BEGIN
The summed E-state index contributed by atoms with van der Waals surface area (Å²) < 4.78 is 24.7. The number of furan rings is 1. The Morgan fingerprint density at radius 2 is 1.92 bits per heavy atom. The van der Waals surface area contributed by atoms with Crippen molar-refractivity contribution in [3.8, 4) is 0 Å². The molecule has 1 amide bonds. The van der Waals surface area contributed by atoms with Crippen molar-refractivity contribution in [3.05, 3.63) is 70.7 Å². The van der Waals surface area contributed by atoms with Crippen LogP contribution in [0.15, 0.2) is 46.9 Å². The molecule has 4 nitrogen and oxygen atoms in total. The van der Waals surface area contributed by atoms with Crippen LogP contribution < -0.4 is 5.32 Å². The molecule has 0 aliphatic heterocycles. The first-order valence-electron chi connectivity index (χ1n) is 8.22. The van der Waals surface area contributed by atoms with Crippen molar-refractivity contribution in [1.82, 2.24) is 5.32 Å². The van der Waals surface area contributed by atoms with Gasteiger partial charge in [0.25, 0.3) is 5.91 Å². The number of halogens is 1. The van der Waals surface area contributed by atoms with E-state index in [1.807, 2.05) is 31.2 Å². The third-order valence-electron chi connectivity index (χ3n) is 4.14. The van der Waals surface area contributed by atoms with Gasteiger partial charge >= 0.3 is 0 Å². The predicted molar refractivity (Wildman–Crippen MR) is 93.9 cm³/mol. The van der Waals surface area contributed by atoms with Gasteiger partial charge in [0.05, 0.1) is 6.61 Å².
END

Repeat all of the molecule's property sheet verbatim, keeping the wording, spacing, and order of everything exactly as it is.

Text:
The summed E-state index contributed by atoms with van der Waals surface area (Å²) < 4.78 is 24.7. The number of furan rings is 1. The Morgan fingerprint density at radius 2 is 1.92 bits per heavy atom. The van der Waals surface area contributed by atoms with Crippen molar-refractivity contribution in [3.8, 4) is 0 Å². The molecule has 1 amide bonds. The van der Waals surface area contributed by atoms with Crippen molar-refractivity contribution in [3.05, 3.63) is 70.7 Å². The van der Waals surface area contributed by atoms with Crippen LogP contribution in [0.15, 0.2) is 46.9 Å². The molecule has 4 nitrogen and oxygen atoms in total. The van der Waals surface area contributed by atoms with Crippen LogP contribution < -0.4 is 5.32 Å². The molecule has 0 aliphatic heterocycles. The first-order valence-electron chi connectivity index (χ1n) is 8.22. The van der Waals surface area contributed by atoms with Crippen molar-refractivity contribution in [1.82, 2.24) is 5.32 Å². The van der Waals surface area contributed by atoms with Gasteiger partial charge in [0.25, 0.3) is 5.91 Å². The number of halogens is 1. The van der Waals surface area contributed by atoms with E-state index in [1.807, 2.05) is 31.2 Å². The third-order valence-electron chi connectivity index (χ3n) is 4.14. The van der Waals surface area contributed by atoms with Gasteiger partial charge >= 0.3 is 0 Å². The predicted molar refractivity (Wildman–Crippen MR) is 93.9 cm³/mol. The van der Waals surface area contributed by atoms with Gasteiger partial charge in [0.05, 0.1) is 6.61 Å².